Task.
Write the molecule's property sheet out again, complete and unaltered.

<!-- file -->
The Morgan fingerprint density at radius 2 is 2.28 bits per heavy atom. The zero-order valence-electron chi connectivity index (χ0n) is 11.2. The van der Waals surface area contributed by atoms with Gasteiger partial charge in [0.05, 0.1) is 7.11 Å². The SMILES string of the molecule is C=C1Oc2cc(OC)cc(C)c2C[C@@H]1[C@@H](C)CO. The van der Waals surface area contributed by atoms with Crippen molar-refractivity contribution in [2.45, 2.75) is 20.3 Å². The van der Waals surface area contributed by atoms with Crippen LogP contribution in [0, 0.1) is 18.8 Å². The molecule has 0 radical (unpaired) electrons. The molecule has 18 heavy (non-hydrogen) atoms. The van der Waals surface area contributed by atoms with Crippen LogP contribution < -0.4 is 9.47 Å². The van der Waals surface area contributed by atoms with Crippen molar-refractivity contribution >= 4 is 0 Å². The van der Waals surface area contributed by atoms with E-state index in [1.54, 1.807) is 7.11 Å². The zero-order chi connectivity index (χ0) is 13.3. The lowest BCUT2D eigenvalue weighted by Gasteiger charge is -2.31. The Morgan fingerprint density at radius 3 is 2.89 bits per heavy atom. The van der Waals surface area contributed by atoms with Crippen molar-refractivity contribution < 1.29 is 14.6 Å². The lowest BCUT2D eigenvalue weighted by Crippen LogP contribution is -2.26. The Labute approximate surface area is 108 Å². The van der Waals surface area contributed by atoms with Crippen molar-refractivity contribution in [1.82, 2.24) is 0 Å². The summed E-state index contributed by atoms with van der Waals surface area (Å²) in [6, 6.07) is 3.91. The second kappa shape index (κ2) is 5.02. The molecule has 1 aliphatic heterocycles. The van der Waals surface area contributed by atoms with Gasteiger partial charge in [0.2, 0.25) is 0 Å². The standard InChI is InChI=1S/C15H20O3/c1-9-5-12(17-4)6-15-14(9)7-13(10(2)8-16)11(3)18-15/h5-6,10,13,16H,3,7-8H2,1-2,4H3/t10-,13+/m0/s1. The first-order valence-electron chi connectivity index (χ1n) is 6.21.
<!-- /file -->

The Morgan fingerprint density at radius 2 is 2.28 bits per heavy atom. The zero-order valence-electron chi connectivity index (χ0n) is 11.2. The van der Waals surface area contributed by atoms with Gasteiger partial charge in [0.05, 0.1) is 7.11 Å². The SMILES string of the molecule is C=C1Oc2cc(OC)cc(C)c2C[C@@H]1[C@@H](C)CO. The van der Waals surface area contributed by atoms with Crippen molar-refractivity contribution in [2.45, 2.75) is 20.3 Å². The van der Waals surface area contributed by atoms with Crippen LogP contribution in [0, 0.1) is 18.8 Å². The molecule has 0 radical (unpaired) electrons. The molecule has 18 heavy (non-hydrogen) atoms. The van der Waals surface area contributed by atoms with Crippen LogP contribution < -0.4 is 9.47 Å². The van der Waals surface area contributed by atoms with Crippen molar-refractivity contribution >= 4 is 0 Å². The van der Waals surface area contributed by atoms with E-state index in [1.54, 1.807) is 7.11 Å². The zero-order chi connectivity index (χ0) is 13.3. The lowest BCUT2D eigenvalue weighted by Gasteiger charge is -2.31. The Morgan fingerprint density at radius 3 is 2.89 bits per heavy atom. The van der Waals surface area contributed by atoms with Crippen molar-refractivity contribution < 1.29 is 14.6 Å². The lowest BCUT2D eigenvalue weighted by Crippen LogP contribution is -2.26. The Labute approximate surface area is 108 Å². The van der Waals surface area contributed by atoms with Crippen molar-refractivity contribution in [1.82, 2.24) is 0 Å². The summed E-state index contributed by atoms with van der Waals surface area (Å²) in [6, 6.07) is 3.91. The second kappa shape index (κ2) is 5.02. The molecule has 1 aliphatic heterocycles. The van der Waals surface area contributed by atoms with Gasteiger partial charge in [0.2, 0.25) is 0 Å². The standard InChI is InChI=1S/C15H20O3/c1-9-5-12(17-4)6-15-14(9)7-13(10(2)8-16)11(3)18-15/h5-6,10,13,16H,3,7-8H2,1-2,4H3/t10-,13+/m0/s1. The first-order valence-electron chi connectivity index (χ1n) is 6.21.